According to every career economist, market strategist and Fed lackey, inflation is transitory. The most important man on Wall Street disagrees.
Speaking at a virtual event hosted by Deutsche Bank, Blackrock CEO Larry Fink who manages more money than the Fed (over $9 trillion at last check) countered soothing talk that soaring prices are here and gone tomorrow, and said that investors may be underestimating the potential for a spike in inflation.
“Most people haven’t had a forty-plus year career, and they’ve only seen declining inflation over the last 30-plus years. So this is going to be a pretty big shock”, Fink said, his warning falling on deaf ears.
Alas, unlike the Fed, Fink actually know what he is talking about: he began his career at First Boston Corp. in 1976, in during runaway US inflation, with the Consumer Price Index hitting a high of 14.8% in March 1980, and forcing Volcker to hike rates as high as 20%.
Fink added that central banks may have to reassess their policies if higher prices become a concern, but as even the shoeshine boy knows by now, the Fed’s mantra is that “inflation is transitory” and thus the Fed has absolutely no idea what to do if it loses control of inflation as the alternative is the biggest market crash in history.
Instead, to keep markets stable, the Fed has vowed to keep rates at zero for at least another two years. If the Fed were to reconsider that, it would be incompatible with the massive fiscal stimulus unleashed by the US, Fink said. Joe Biden has proposed additional measures to stimulate the U.S. economy, including a $1.7 trillion infrastructure spending plan. All that stimulus requires rock-bottom interest rates.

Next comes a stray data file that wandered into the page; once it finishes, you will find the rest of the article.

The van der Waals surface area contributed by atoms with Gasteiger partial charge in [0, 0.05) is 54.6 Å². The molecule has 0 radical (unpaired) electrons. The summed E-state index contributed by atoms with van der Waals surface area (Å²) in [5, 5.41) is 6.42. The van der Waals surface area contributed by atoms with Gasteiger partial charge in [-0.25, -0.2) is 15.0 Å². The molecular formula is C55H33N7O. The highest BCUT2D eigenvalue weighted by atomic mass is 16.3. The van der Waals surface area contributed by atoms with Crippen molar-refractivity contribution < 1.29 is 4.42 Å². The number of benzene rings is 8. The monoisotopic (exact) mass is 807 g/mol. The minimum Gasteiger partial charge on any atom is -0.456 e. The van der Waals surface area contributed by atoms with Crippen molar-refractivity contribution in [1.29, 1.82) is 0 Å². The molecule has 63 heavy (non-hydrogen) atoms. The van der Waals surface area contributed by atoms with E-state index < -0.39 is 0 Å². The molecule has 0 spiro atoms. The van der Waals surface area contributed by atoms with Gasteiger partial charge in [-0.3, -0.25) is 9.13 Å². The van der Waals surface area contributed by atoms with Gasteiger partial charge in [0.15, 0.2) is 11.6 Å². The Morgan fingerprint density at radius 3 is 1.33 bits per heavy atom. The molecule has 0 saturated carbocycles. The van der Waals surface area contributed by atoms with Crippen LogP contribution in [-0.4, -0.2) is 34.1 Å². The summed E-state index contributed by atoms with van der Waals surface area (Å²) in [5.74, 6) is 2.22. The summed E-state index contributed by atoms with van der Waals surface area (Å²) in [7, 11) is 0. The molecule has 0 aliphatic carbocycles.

“That would be pretty odd, raising interest rates at the same time we do this giant fiscal stimulus,” Fink said.
Of course, being Blackrock, Fink could not somehow try to tie soaring prices to global warming instead of – say – the trillions in newly created funds injected into the market, and did just that saying that prices may also rise as companies adapt to the realities of climate change:
“If our solution is entirely just to get a green world, we’re going to have much higher inflation, because we do not have the technology to do all this, yet,” Fink said.
“That’s going to be a big policy issue going forward too: Are we going to be willing to accept more inflation if inflation is to accelerate our green footprint?”
In short: if you can no longer afford to eat or rent, take one for the team. As for Larry, we doubt he will stop flying private or sell all of his sea-level mansions due to the imminent melting of the north pole.